Hi-res-5334600_crop_exact Williamson was the Giants' third-round pick out of Wake Forest last year.
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5. Gary Brown: 4-for-18, 1 3B

Brown had a slow start to the season at Triple-A Fresno. He went just 4-for-18, didn't draw a walk and was caught stealing in his only attempt.

 

6. Joe Panik: 3-for-17

Panik also got off to a slow start at Double-A Richmond. He had three hits—all singles—and didn't draw a walk.

 

7. Martin Agosta: 5 IP, 4 H, 0 R, 0 W, 9 K

Stratton's teammate at Augusta was more impressive in his debut. Agosta—the Giants' second-round pick out of St. Mary's last year—struck out nine of the 18 batters he faced in his first start of 2013. Agosta also struck out 19 of the 50 hitters he faced in his minor league debut last season.

Agosta doesn't rank as highly on some of the other Giants' prospect ranking lists because of his lack of size and lack of a third pitch. Many see him eventually moving from the rotation to the bullpen because of that. However, if Agosta keeps missing bats at his current rate, he's going to stick in the rotation and shoot up the prospect ranking lists in a hurry.

 

8. Chris Heston: 6.0 IP, 7 H, 3 R, 1 W, 9 K

Heston bounced back from a rough spring training with the Giants to earn the victory in his debut at Fresno. He keeps striking out minor league hitters at an impressive rate despite possessing a fastball that rarely cracks 90 mph on the radar gun.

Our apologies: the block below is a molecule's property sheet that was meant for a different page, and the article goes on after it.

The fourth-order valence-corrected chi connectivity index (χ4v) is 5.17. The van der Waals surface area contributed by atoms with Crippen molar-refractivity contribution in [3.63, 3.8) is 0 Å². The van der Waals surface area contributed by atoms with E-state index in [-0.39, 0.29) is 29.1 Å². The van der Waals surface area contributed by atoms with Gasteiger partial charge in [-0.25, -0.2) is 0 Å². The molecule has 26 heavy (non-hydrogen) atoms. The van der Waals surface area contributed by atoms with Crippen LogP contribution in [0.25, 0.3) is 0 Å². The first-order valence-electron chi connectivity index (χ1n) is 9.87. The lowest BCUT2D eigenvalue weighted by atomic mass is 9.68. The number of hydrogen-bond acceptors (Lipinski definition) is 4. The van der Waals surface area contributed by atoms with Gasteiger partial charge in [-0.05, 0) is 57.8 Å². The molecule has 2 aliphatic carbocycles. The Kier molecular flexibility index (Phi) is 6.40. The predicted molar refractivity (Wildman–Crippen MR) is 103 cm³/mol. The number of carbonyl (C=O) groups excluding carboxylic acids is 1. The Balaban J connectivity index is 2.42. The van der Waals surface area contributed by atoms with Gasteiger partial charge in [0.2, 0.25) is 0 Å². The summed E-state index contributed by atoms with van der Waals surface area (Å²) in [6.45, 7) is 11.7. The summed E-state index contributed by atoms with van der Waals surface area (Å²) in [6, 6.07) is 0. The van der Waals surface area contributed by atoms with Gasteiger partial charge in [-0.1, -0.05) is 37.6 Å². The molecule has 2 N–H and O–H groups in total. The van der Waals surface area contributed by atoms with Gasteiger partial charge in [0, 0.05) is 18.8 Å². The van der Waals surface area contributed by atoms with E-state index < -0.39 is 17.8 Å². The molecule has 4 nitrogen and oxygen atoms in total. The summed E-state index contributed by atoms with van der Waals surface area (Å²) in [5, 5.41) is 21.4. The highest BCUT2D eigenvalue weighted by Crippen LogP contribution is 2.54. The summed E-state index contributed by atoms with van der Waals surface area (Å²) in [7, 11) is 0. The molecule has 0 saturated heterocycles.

Heston was the Pitcher of the Year at Double-A Richmond last year, where he put up a 2.24 ERA and struck out 135 in 148.2 innings of work.

Hi-res-6378774_crop_exact Heston had a big year at Double-A Richmond last year, but he struggled this spring.
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9. Michael Kickham: 5.0 IP, 4 H, 1 R, 3 W, 6 K

If the Giants need another starter this year, it will likely be a battle between Kickham and Heston for the first call-up. Kickham struck out 137 in 150.2 innings at Richmond last year, but he also walked 75.

Control remained an issue in his debut at Fresno, as he walked three of the 21 hitters he faced. Kickham has better stuff than Heston, but his control clearly still needs polishing. 

Hi-res-162797074_crop_exact Kickham needs to improve his control to get to the big leagues.
Rich Pilling/Getty Images

 

10. Heath Hembree: 2.0 IP, 1 H, 0 R, 1 W, 0 K, 1 SV

Hembree earned his first save of the season on Sunday for Fresno in his second scoreless appearance of the season.

The Giants bullpen has struggled some in the early going. Reliever Jose Mijares doesn't look fully recovered from a spring elbow injury. Thus, it wouldn't be surprising to see Hembree make his big league debut in the near future.

Hi-res-7136324_crop_exact Hembree could be in the big leagues soon.
Jake Roth-USA TODAY Sports

 

Posey, Bumgarner, Belt, Crawford, Sandoval, Matt Cain, Tim Lincecum and Sergio Romo combine to give the Giants arguably the best collection of homegrown talent in the game. Will the Giants add to that impressive crew of graduates from the farm system this season? 

It's too early to establish what the big league club needs this year and which prospects could potentially provide the team with a lift. Hembree is the best bet to give the Giants a shot in the arm at some point.

However, the big arms at the lower levels are sure to be coveted by other teams on the trade market. Will Sabean be gun-shy about dealing away a top pitching prospect like Crick or Blackburn after he was burned in the Wheeler trade?

The season is young, but there's no question that the Giants' minor league system is loaded with arms. The question is whether those arms will eventually help the Giants on the field this year or through what they can bring back on the trade market.

 

All statistics in this article are courtesy of Baseball-Reference.com and MiLB.com.